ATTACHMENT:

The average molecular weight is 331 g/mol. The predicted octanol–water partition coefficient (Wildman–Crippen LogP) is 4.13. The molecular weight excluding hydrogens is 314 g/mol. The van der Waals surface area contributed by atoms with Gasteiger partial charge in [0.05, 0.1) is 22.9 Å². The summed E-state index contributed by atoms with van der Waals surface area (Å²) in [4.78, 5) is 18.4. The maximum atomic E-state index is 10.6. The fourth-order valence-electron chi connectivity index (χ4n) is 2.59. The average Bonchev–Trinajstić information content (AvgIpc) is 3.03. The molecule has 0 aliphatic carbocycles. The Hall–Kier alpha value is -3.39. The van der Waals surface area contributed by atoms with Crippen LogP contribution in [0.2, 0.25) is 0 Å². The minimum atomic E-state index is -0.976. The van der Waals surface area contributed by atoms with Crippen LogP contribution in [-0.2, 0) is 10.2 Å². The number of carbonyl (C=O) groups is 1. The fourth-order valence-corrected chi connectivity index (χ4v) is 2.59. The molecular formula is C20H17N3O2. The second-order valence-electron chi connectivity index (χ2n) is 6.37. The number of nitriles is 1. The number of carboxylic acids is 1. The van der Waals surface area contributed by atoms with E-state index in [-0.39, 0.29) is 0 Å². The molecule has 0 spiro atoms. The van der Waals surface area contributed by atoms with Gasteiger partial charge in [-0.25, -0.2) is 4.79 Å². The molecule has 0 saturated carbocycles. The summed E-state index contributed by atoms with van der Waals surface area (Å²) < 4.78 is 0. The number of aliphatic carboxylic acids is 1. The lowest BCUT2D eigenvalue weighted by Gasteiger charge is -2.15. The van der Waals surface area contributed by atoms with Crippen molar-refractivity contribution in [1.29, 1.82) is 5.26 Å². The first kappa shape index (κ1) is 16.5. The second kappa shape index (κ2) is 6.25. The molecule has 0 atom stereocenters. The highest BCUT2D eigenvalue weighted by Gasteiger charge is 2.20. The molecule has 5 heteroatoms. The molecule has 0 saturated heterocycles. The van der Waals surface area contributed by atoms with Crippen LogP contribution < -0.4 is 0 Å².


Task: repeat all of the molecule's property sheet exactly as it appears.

The average molecular weight is 331 g/mol. The predicted octanol–water partition coefficient (Wildman–Crippen LogP) is 4.13. The molecular weight excluding hydrogens is 314 g/mol. The van der Waals surface area contributed by atoms with Gasteiger partial charge in [0.05, 0.1) is 22.9 Å². The summed E-state index contributed by atoms with van der Waals surface area (Å²) in [4.78, 5) is 18.4. The maximum atomic E-state index is 10.6. The fourth-order valence-electron chi connectivity index (χ4n) is 2.59. The average Bonchev–Trinajstić information content (AvgIpc) is 3.03. The molecule has 0 aliphatic carbocycles. The Hall–Kier alpha value is -3.39. The van der Waals surface area contributed by atoms with Crippen LogP contribution in [0.2, 0.25) is 0 Å². The minimum atomic E-state index is -0.976. The van der Waals surface area contributed by atoms with Crippen LogP contribution in [-0.2, 0) is 10.2 Å². The number of carbonyl (C=O) groups is 1. The fourth-order valence-corrected chi connectivity index (χ4v) is 2.59. The molecular formula is C20H17N3O2. The second-order valence-electron chi connectivity index (χ2n) is 6.37. The number of nitriles is 1. The number of carboxylic acids is 1. The van der Waals surface area contributed by atoms with E-state index in [-0.39, 0.29) is 0 Å². The molecule has 0 spiro atoms. The van der Waals surface area contributed by atoms with Gasteiger partial charge in [-0.25, -0.2) is 4.79 Å². The molecule has 0 saturated carbocycles. The summed E-state index contributed by atoms with van der Waals surface area (Å²) < 4.78 is 0. The number of aliphatic carboxylic acids is 1. The lowest BCUT2D eigenvalue weighted by Gasteiger charge is -2.15. The van der Waals surface area contributed by atoms with Crippen molar-refractivity contribution in [1.29, 1.82) is 5.26 Å². The first kappa shape index (κ1) is 16.5. The second kappa shape index (κ2) is 6.25. The molecule has 0 atom stereocenters. The highest BCUT2D eigenvalue weighted by Gasteiger charge is 2.20. The molecule has 5 heteroatoms. The molecule has 0 saturated heterocycles. The van der Waals surface area contributed by atoms with Crippen LogP contribution < -0.4 is 0 Å².